Avenue Q puppets

Avenue Q tells the story of a recent college grad (Princeton) who arrives in the Big Apple ready to conquer the world. The high cost of apartment rentals around town has brought him to Avenue Q, where upon his first day in the hood, he learns that the job he moved for has been taken away due to downsizing. So begins our protagonist’s quest for purpose.

Princeton soon meets Kate Monster, who has dreams of her own, and the two eventually fall in love. That’s just a couple of the story lines in this two hour, 15 minute (plus 15 minute intermission) Arts Club Theatre production.


Lovingly told by a cast of puppets and their puppeteers, this popular Broadway musical stole my heart. Two or three songs in and you get what’s going on here: a modern-day Sesame Street filled with reality and soul.

Set Designer Marshall McMahen creates a detail-rich apartment row with windows and doors that open and shut to reveal the cast during the show. Look around at intermission and you’ll find garbage strewn in spots as well as cigarette butts, gum wrappers, and a hypodermic needle set onto the floor. So far away from Sesame Street.

Trekkie Monster
[Trekkie Monster]

Especially entertaining is Trekkie Monster, a porn-loving creature bearing a similar voice and gruff look to Cookie Monster, but that’s where the similarities end.

The songs are brilliant and feature talented vocalists such as Kayla Dunbar, Shannon Chan-Kent, and Evangelia Kambites (whose portrayal of actor Gary Coleman is a riot). Yep, you heard that right. How Avenue Q includes ex-child actor Gary Coleman is anybody’s guess, but the character fits right in as an apartment building super, complete with 70’s afro.

Both puppets and human characters work together in this fine cast. A four-piece band plays behind the iron gates between the apartment buildings, with keyboardist Sean Bayntun the only member visible from the audience.

With titles such as Everyone’s a Little Bit Racist, The Internet is For Porn, Schadenfreude, and If You Were Gay, it’s not hard to imagine the kind of un-PC things the puppets get up to.

Talented Vancouver actor Scott Bellis is responsible for Nicky, Trekkie Monster, and one of the Bad Idea Bears, twins who pop up at inopportune moments. Their task? To suggest anything that will get the other puppets into trouble, including spending rent money on beer and leaving a noose behind for one of the puppets who’s temporarily down on his luck.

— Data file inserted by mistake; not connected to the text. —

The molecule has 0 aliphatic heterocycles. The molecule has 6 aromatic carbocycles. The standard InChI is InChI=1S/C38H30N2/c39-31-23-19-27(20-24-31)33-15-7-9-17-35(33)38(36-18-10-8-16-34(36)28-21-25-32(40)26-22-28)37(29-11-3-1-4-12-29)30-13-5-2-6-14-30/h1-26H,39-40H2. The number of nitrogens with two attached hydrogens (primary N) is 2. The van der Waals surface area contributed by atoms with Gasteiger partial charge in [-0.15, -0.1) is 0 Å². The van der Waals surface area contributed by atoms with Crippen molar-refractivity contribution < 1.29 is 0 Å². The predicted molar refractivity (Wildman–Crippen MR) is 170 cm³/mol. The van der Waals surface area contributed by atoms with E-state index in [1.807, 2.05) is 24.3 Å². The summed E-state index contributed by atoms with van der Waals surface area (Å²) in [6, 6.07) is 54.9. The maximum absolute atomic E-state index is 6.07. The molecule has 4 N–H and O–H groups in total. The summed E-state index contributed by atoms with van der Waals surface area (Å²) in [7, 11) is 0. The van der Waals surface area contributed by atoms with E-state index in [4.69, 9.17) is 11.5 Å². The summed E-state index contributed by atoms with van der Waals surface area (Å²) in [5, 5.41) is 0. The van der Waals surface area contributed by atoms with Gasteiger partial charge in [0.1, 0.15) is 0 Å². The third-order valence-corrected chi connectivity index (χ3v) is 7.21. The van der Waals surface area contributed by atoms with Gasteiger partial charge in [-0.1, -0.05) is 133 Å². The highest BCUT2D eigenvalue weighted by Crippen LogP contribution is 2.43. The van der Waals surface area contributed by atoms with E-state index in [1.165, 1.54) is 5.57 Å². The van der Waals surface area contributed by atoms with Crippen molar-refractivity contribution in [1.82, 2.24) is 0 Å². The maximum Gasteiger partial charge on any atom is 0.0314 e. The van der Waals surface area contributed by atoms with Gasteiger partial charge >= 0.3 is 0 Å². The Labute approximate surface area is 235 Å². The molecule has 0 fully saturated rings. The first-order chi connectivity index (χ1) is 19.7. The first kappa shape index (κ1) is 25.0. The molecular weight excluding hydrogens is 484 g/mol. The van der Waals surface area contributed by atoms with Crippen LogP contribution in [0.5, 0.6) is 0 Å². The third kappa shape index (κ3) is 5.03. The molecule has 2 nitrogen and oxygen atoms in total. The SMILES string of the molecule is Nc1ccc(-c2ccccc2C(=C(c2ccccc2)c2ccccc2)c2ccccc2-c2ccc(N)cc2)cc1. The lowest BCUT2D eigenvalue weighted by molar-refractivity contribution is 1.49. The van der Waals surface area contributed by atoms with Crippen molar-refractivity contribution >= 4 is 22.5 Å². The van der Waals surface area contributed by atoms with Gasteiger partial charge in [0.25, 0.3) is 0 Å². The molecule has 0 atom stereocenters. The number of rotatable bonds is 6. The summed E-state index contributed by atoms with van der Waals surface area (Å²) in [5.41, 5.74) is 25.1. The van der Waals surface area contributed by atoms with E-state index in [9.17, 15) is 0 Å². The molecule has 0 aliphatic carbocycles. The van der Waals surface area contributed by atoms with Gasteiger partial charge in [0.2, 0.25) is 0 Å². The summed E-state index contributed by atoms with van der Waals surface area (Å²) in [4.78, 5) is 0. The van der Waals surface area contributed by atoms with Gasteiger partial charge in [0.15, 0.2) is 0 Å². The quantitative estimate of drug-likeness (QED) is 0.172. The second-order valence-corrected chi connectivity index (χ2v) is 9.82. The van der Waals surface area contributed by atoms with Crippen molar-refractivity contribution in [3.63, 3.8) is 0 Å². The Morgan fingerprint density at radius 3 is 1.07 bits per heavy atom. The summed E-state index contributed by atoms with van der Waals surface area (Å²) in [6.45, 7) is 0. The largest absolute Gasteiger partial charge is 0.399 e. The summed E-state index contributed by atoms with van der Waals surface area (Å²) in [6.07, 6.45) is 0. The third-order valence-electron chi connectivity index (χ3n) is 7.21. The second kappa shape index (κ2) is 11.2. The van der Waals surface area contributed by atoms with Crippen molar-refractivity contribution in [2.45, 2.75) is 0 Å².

Princeton, Andy Toth, Trekkie Monster, Shannon Chan-Kent, Kate Monster
[Princeton, Andy Toth, Trekkie Monster, Shannon Chan-Kent, Kate Monster]

It’s particularly refreshing to see the actors mimic their puppet’s character rather than hide behind them. Their movements glide along in unison with the puppets. And yes, there’s puppet sex and a slutty puppet character (Lucy the Slut), but the heart of the production is watching the characters grow and learn from their experiences. It’s fun to note that Kayla Dunbar works both Kate Monster and Lucy at various times on stage, two characters that couldn’t be more different from one another.

Bert and Ernie are replaced with Rod and Nicky. Other than a similar Ernie chuckle and Bert’s long, narrow head, these are where the similarities end. Three human characters – Brian (Andy Toth), Christmas Eve (Shannon Chan-Kent), and Evangelina Kambites (as the aforementioned child actor) interact beautifully with the puppet world. The end is one big happy moment where the cast realize they’re happy “for now”.

Fun video segments designed by Michael Sider (shown on two screens above left and right sides of the stage) introduce the play and add additional moments of hilarity to the evening.

A charmer from start to finish, Avenue Q continues at the Granville Island Stage through August 3.

Photos by Emily Cooper.


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